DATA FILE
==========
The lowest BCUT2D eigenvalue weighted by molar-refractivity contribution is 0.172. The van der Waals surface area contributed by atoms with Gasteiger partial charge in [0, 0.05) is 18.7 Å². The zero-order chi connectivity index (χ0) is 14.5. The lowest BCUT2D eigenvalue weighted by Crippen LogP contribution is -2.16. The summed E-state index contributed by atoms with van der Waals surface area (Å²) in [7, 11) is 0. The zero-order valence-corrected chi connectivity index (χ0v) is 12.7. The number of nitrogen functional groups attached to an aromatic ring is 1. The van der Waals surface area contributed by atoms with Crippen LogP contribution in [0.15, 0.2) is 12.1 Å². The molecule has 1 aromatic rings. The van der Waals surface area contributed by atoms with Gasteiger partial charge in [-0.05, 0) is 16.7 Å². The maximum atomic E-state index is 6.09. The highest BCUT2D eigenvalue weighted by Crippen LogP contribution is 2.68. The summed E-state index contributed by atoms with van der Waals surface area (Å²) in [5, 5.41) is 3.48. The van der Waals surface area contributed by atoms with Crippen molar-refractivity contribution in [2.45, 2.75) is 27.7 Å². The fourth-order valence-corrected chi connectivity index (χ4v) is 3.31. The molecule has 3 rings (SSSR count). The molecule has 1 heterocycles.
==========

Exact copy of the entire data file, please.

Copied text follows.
The lowest BCUT2D eigenvalue weighted by molar-refractivity contribution is 0.172. The van der Waals surface area contributed by atoms with Gasteiger partial charge in [0, 0.05) is 18.7 Å². The zero-order chi connectivity index (χ0) is 14.5. The lowest BCUT2D eigenvalue weighted by Crippen LogP contribution is -2.16. The summed E-state index contributed by atoms with van der Waals surface area (Å²) in [7, 11) is 0. The zero-order valence-corrected chi connectivity index (χ0v) is 12.7. The number of nitrogen functional groups attached to an aromatic ring is 1. The van der Waals surface area contributed by atoms with Crippen LogP contribution in [0.15, 0.2) is 12.1 Å². The molecule has 1 aromatic rings. The van der Waals surface area contributed by atoms with Gasteiger partial charge in [-0.05, 0) is 16.7 Å². The maximum atomic E-state index is 6.09. The highest BCUT2D eigenvalue weighted by Crippen LogP contribution is 2.68. The summed E-state index contributed by atoms with van der Waals surface area (Å²) in [5, 5.41) is 3.48. The van der Waals surface area contributed by atoms with Crippen molar-refractivity contribution in [2.45, 2.75) is 27.7 Å². The fourth-order valence-corrected chi connectivity index (χ4v) is 3.31. The molecule has 3 rings (SSSR count). The molecule has 1 heterocycles.